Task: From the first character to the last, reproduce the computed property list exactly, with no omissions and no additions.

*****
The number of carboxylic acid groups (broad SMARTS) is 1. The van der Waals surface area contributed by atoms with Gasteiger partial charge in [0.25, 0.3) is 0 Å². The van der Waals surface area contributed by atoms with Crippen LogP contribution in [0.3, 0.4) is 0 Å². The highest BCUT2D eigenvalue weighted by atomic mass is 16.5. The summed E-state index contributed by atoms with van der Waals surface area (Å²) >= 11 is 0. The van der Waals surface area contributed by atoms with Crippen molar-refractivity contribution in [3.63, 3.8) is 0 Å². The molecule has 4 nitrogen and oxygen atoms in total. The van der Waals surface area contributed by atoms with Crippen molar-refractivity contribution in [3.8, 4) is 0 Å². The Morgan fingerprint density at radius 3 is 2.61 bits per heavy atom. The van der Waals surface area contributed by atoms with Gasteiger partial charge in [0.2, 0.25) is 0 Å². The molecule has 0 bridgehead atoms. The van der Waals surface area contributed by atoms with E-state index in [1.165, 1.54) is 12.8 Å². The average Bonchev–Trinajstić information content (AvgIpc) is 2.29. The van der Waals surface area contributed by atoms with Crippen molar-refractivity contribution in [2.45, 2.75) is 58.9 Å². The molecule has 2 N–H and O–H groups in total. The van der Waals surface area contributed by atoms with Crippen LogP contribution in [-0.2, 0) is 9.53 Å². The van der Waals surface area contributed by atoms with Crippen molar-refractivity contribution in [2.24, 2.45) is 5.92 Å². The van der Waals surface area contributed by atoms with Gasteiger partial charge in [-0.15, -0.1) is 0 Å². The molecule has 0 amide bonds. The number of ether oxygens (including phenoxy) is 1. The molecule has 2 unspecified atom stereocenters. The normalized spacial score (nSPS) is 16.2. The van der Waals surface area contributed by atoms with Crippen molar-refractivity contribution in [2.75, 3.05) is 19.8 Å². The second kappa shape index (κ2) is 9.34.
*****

The number of carboxylic acid groups (broad SMARTS) is 1. The van der Waals surface area contributed by atoms with Gasteiger partial charge in [0.25, 0.3) is 0 Å². The van der Waals surface area contributed by atoms with Crippen LogP contribution in [0.3, 0.4) is 0 Å². The highest BCUT2D eigenvalue weighted by atomic mass is 16.5. The summed E-state index contributed by atoms with van der Waals surface area (Å²) >= 11 is 0. The van der Waals surface area contributed by atoms with Crippen molar-refractivity contribution in [3.63, 3.8) is 0 Å². The molecule has 4 nitrogen and oxygen atoms in total. The van der Waals surface area contributed by atoms with Crippen molar-refractivity contribution in [3.8, 4) is 0 Å². The Morgan fingerprint density at radius 3 is 2.61 bits per heavy atom. The van der Waals surface area contributed by atoms with Gasteiger partial charge in [0.2, 0.25) is 0 Å². The molecule has 0 bridgehead atoms. The van der Waals surface area contributed by atoms with E-state index in [1.165, 1.54) is 12.8 Å². The average Bonchev–Trinajstić information content (AvgIpc) is 2.29. The van der Waals surface area contributed by atoms with Crippen molar-refractivity contribution in [2.45, 2.75) is 58.9 Å². The molecule has 2 N–H and O–H groups in total. The van der Waals surface area contributed by atoms with Crippen LogP contribution in [-0.2, 0) is 9.53 Å². The van der Waals surface area contributed by atoms with Crippen molar-refractivity contribution in [2.24, 2.45) is 5.92 Å². The van der Waals surface area contributed by atoms with Gasteiger partial charge in [-0.15, -0.1) is 0 Å². The molecule has 0 amide bonds. The number of ether oxygens (including phenoxy) is 1. The molecule has 2 unspecified atom stereocenters. The normalized spacial score (nSPS) is 16.2. The van der Waals surface area contributed by atoms with Crippen molar-refractivity contribution in [2.75, 3.05) is 19.8 Å². The second kappa shape index (κ2) is 9.34.